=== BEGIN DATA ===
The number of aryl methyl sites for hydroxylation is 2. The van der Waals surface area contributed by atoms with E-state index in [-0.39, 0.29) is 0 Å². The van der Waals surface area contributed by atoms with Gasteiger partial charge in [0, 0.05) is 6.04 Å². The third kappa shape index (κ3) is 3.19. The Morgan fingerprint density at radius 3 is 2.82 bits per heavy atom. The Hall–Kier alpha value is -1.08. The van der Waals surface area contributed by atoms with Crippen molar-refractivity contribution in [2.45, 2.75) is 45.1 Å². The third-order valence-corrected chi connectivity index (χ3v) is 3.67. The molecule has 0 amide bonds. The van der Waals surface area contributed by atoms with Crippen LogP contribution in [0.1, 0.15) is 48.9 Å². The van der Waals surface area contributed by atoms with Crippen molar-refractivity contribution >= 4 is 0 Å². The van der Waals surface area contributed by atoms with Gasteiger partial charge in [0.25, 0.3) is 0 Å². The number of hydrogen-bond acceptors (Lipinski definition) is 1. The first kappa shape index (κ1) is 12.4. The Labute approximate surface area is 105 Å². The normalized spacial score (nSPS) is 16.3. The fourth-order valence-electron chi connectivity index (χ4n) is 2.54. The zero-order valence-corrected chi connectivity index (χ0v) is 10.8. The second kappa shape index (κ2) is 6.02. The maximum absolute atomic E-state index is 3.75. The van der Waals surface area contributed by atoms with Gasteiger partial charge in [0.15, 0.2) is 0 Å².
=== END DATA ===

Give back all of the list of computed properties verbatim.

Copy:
The number of aryl methyl sites for hydroxylation is 2. The van der Waals surface area contributed by atoms with E-state index in [-0.39, 0.29) is 0 Å². The van der Waals surface area contributed by atoms with Gasteiger partial charge in [0, 0.05) is 6.04 Å². The third kappa shape index (κ3) is 3.19. The Morgan fingerprint density at radius 3 is 2.82 bits per heavy atom. The Hall–Kier alpha value is -1.08. The van der Waals surface area contributed by atoms with Crippen molar-refractivity contribution in [2.45, 2.75) is 45.1 Å². The third-order valence-corrected chi connectivity index (χ3v) is 3.67. The molecule has 0 amide bonds. The van der Waals surface area contributed by atoms with Crippen LogP contribution in [0.1, 0.15) is 48.9 Å². The van der Waals surface area contributed by atoms with Crippen molar-refractivity contribution >= 4 is 0 Å². The van der Waals surface area contributed by atoms with Gasteiger partial charge in [0.25, 0.3) is 0 Å². The number of hydrogen-bond acceptors (Lipinski definition) is 1. The first kappa shape index (κ1) is 12.4. The Labute approximate surface area is 105 Å². The normalized spacial score (nSPS) is 16.3. The fourth-order valence-electron chi connectivity index (χ4n) is 2.54. The zero-order valence-corrected chi connectivity index (χ0v) is 10.8. The second kappa shape index (κ2) is 6.02. The maximum absolute atomic E-state index is 3.75. The van der Waals surface area contributed by atoms with Gasteiger partial charge in [0.15, 0.2) is 0 Å².